29. At the time appointed he shall return, and come toward the south but it shall not be as the former, or as the latter.
29. Ad tempus revertetur et veniet in AEgyptum: et non erit ut prius, it a posterius. 1
30. For the ships of Chittim shall come against him; therefore he shall be grieved, and return, and have indignation against the holy covenant: so shall he do; he shall even return, and have intelligence with them that forsake the holy covenant.
30. Et venient contra eum naves Cithim, et debilitabitur, 2 et revertetur, et indignabitur adversus foedus sanctitatis, et faciet, et revertetur, et intelliget, 3 ad desertores foederis sanctitatis.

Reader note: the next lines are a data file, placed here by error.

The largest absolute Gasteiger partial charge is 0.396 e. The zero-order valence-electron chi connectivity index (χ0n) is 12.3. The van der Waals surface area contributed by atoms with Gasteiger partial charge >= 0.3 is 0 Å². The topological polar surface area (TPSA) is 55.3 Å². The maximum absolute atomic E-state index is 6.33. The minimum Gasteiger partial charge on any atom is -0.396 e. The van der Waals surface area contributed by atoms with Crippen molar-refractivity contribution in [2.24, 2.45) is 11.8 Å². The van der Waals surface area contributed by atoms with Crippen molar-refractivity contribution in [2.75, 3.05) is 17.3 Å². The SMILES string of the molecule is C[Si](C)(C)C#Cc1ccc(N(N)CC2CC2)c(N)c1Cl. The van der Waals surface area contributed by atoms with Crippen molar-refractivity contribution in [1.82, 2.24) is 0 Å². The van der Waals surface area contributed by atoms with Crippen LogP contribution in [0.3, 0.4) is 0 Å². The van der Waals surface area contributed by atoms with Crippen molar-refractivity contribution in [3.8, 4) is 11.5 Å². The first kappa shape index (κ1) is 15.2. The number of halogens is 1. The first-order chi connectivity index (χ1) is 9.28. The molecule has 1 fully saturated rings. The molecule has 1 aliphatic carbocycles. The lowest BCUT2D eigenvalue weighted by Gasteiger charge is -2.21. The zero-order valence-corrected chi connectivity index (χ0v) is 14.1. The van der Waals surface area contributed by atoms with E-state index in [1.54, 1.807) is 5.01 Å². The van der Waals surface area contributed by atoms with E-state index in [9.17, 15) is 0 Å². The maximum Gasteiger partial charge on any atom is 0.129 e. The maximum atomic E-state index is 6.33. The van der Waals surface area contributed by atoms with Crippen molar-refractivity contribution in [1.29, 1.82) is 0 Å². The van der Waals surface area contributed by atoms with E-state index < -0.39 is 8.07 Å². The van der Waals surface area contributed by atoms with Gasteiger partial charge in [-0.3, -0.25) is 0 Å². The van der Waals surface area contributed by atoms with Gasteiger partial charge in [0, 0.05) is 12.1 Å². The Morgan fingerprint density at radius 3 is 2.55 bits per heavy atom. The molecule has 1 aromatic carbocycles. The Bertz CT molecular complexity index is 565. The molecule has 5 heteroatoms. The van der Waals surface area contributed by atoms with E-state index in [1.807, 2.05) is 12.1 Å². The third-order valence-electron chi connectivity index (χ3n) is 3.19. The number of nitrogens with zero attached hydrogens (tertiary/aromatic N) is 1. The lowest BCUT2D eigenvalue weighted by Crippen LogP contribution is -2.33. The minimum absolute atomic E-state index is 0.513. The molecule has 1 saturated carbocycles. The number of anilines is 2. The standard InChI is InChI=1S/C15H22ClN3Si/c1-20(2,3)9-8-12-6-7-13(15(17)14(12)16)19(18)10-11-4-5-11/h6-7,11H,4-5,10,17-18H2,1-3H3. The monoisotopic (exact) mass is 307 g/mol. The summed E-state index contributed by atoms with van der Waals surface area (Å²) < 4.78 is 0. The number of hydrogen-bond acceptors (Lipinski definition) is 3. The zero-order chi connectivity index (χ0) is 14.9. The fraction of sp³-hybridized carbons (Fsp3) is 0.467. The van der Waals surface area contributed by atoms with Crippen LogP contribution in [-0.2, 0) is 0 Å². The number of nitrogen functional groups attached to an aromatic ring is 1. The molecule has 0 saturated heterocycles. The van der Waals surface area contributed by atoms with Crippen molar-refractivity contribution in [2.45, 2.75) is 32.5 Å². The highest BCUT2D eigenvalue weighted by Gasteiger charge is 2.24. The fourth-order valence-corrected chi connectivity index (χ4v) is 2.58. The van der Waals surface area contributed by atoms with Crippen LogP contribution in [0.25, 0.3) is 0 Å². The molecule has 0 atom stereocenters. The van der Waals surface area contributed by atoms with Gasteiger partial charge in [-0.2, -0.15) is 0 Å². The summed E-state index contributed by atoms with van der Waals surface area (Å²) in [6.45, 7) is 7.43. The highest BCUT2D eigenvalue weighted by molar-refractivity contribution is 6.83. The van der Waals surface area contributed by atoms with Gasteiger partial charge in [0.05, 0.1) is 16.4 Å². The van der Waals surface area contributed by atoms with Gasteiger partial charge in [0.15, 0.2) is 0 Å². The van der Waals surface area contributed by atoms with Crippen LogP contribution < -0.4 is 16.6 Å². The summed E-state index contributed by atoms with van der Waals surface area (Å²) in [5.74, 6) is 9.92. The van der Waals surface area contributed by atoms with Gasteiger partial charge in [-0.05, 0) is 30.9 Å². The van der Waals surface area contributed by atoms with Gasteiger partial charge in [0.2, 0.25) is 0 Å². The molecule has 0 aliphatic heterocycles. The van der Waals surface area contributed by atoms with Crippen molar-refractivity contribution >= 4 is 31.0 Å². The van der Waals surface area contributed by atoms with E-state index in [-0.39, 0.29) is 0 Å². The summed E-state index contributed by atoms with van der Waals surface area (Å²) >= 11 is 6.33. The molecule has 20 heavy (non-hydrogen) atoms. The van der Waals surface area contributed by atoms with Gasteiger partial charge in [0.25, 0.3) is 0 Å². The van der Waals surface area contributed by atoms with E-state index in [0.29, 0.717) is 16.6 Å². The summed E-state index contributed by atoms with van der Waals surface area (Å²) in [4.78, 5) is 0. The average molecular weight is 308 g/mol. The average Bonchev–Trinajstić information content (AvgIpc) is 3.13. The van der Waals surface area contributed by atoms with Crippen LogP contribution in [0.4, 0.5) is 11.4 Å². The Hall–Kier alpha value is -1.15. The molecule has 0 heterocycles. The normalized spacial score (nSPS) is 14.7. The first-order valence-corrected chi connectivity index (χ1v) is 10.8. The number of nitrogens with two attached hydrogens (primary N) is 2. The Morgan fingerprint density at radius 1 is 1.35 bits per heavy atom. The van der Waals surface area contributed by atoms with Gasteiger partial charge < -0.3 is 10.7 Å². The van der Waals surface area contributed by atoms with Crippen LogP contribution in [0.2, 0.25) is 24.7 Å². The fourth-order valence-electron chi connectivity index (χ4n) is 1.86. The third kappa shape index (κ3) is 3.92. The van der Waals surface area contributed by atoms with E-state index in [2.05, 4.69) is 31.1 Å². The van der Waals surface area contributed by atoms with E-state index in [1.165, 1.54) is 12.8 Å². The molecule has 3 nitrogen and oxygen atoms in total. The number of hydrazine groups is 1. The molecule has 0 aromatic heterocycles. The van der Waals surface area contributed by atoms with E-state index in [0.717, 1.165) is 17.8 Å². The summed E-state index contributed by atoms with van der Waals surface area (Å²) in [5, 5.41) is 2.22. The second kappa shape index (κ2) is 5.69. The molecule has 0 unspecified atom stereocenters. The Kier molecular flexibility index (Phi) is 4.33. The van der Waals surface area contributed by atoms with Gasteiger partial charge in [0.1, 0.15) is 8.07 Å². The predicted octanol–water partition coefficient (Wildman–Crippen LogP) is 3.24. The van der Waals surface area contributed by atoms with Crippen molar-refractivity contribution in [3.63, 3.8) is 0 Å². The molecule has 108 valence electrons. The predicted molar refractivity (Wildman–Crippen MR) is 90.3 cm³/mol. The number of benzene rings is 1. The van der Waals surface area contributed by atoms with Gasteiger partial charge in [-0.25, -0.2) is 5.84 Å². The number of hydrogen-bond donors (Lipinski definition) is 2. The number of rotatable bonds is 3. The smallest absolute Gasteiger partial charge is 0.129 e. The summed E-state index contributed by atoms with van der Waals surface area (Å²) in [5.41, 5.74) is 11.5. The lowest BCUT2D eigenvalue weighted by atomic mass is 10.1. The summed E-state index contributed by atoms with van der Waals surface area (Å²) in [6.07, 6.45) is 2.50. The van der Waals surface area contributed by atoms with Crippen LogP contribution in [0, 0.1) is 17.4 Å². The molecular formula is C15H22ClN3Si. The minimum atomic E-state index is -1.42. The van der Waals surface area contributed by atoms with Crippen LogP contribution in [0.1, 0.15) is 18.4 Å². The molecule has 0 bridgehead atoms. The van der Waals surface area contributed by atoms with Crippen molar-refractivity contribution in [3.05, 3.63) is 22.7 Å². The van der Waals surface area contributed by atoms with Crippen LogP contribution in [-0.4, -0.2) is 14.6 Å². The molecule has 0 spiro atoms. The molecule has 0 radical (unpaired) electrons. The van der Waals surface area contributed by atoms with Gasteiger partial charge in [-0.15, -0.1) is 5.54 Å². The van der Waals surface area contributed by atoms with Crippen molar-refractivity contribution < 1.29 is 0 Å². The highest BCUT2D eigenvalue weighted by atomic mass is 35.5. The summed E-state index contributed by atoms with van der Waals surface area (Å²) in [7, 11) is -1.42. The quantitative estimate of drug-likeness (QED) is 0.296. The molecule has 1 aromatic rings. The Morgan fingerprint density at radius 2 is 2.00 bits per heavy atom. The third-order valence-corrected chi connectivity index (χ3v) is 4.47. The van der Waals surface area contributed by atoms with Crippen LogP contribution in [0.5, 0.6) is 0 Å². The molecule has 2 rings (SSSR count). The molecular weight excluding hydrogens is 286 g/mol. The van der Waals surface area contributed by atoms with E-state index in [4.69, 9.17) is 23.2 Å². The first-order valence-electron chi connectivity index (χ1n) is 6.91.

First of all, the angel says, Antiochus should return a short time afterwards and take possession of Egypt. This was the fruit of that pretended peace and perfidious friendship which has already been mentioned. For the uncle and nephew banqueted together in mutual distrust, as the angel has already stated, and as we found in the 27th verse of this chapter. This deception was shortly afterwards dissolved, when Antiochus, without any reasonable impulse, returned to Egypt. In this way he shewed his want of nothing but an opportunity for breaking the truce, and he only delayed it for a time, because he had no wish to oppress his nephew in haste. This, then, is one point. We may take the word dewm mogned, "time," for a period divinely predetermined; but. as this explanation may seem too forced, I am contented with the common one. He shall return, then, for a time, and shall come, says he, to Egypt; but the latter exposition shall not be like the former; for the whole preparation for war which had struck such terror into Egypt should lose its effect. He had seized on a portion of the kingdom, and King Ptolemy Philometor was besieged when Publius Popilius arrived, of whom the angel will presently speak. For the cause of his return is added, -- ships shall come from Chittim. We have explained this word elsewhere. By comparing all the passages of Scripture in which the word occurs, we shall find all the Gentiles denoted by it, from Macedon through the whole of Greece, as far as Illyricum and Italy. The ancients used another term for the Macedonians; they call them Maketoe, and some think the letter M a useless addition. But whether this be so or not, the circumstances shew the Macedonians, and Greeks, and other transmarine nations, to have been called Chittim. If any one still disputes about this word, let us desist from all contention; still, we cannot help observing what the perpetual tenor of Scripture enables us to discover, -- that the Macedonians, Greeks, and Italians are included under this term. This passage is free from all doubt, because Antiochus was restrained not by the Greeks but by the Romans. Ambassadors were sent by them, not for this purpose alone, but to investigate the whole state of Greece and Asia Minor. The affairs of Greece were then very unsettled, and the Romans were turning their attention towards Achaia, for they thought the Achaean league would become too powerful. Among these ambassadors was P. Popilius, a stern man, as we may venture to conjecture, but austere and barbarous. When he met with Antiochus, who was then besieging Alexandria, and held the boy-king in captivity, he addressed him after his own manner. King Antiochus received him graciously, and mildly, and even blandly, and wished even to salute him, for, as we have already stated, his disposition was naturally servile. Popilius rejected all these advances, and ordered him to keep his familiarities for private intercourse; for Antiochus had been intimate with him when a hostage at Rome, during his father's lifetime. He rejected all these acts of courtesy, and explained to him the commands of the Senate, and ordered him instantly to depart from Egypt. The king said he would consult with his friends. But he was unable to lay aside his accustomed sternness; he drew a circle with the wand which he held in his hand, and ordered the king to summon his counselors, and to deliberate on the spot, otherwise he must declare war at once. When the king perceived this barbarian acting so decisively, he dared no longer to hesitate or dissemble, but threw himself at once into the power of the Senate, and suddenly retired from the country. This history is now described by the angel. All these events were as yet unperformed, but God set before the eyes of the pious what was then entirely concealed and contrary to the expectation of mankind. The angel therefore states the reason wily that expedition of Antiochus should be quite unlike the last one. There shall come against him, says he, ships of Chittim, meaning Italy, and he shall grieve and return; that is, he shall obey, although he shall feel indignant at such imperious treatment, and be compelled to retreat with every mark of disgrace. It was unworthy of a king to demean himself so humbly at the mere word of his adversary.